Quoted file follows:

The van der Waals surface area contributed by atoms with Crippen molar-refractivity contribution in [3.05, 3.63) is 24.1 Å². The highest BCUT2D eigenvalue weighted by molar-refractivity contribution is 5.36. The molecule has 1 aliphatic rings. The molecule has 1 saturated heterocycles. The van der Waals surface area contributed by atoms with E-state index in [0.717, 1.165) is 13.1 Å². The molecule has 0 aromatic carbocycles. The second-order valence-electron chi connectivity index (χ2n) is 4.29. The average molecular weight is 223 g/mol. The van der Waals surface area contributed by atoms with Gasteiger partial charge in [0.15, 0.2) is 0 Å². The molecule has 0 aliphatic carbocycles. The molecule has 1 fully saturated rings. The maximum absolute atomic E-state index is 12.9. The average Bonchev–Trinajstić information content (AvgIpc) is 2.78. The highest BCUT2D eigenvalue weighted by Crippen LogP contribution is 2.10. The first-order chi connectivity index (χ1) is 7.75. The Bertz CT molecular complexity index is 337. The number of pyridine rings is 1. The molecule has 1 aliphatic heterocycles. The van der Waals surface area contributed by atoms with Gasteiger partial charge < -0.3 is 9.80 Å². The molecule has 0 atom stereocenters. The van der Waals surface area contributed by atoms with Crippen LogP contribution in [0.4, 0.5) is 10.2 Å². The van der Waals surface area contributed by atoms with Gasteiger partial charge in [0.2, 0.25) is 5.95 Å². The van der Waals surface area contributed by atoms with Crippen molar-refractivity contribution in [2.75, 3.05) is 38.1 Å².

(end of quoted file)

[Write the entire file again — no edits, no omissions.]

The van der Waals surface area contributed by atoms with Crippen molar-refractivity contribution in [3.05, 3.63) is 24.1 Å². The highest BCUT2D eigenvalue weighted by molar-refractivity contribution is 5.36. The molecule has 1 aliphatic rings. The molecule has 1 saturated heterocycles. The van der Waals surface area contributed by atoms with E-state index in [0.717, 1.165) is 13.1 Å². The molecule has 0 aromatic carbocycles. The second-order valence-electron chi connectivity index (χ2n) is 4.29. The average molecular weight is 223 g/mol. The van der Waals surface area contributed by atoms with Gasteiger partial charge in [0.15, 0.2) is 0 Å². The molecule has 0 aliphatic carbocycles. The molecule has 1 fully saturated rings. The maximum absolute atomic E-state index is 12.9. The average Bonchev–Trinajstić information content (AvgIpc) is 2.78. The highest BCUT2D eigenvalue weighted by Crippen LogP contribution is 2.10. The first-order chi connectivity index (χ1) is 7.75. The Bertz CT molecular complexity index is 337. The number of pyridine rings is 1. The molecule has 1 aliphatic heterocycles. The van der Waals surface area contributed by atoms with Gasteiger partial charge < -0.3 is 9.80 Å². The molecule has 0 atom stereocenters. The van der Waals surface area contributed by atoms with Crippen LogP contribution in [0.4, 0.5) is 10.2 Å². The van der Waals surface area contributed by atoms with Gasteiger partial charge in [0.2, 0.25) is 5.95 Å². The van der Waals surface area contributed by atoms with Crippen molar-refractivity contribution in [2.75, 3.05) is 38.1 Å².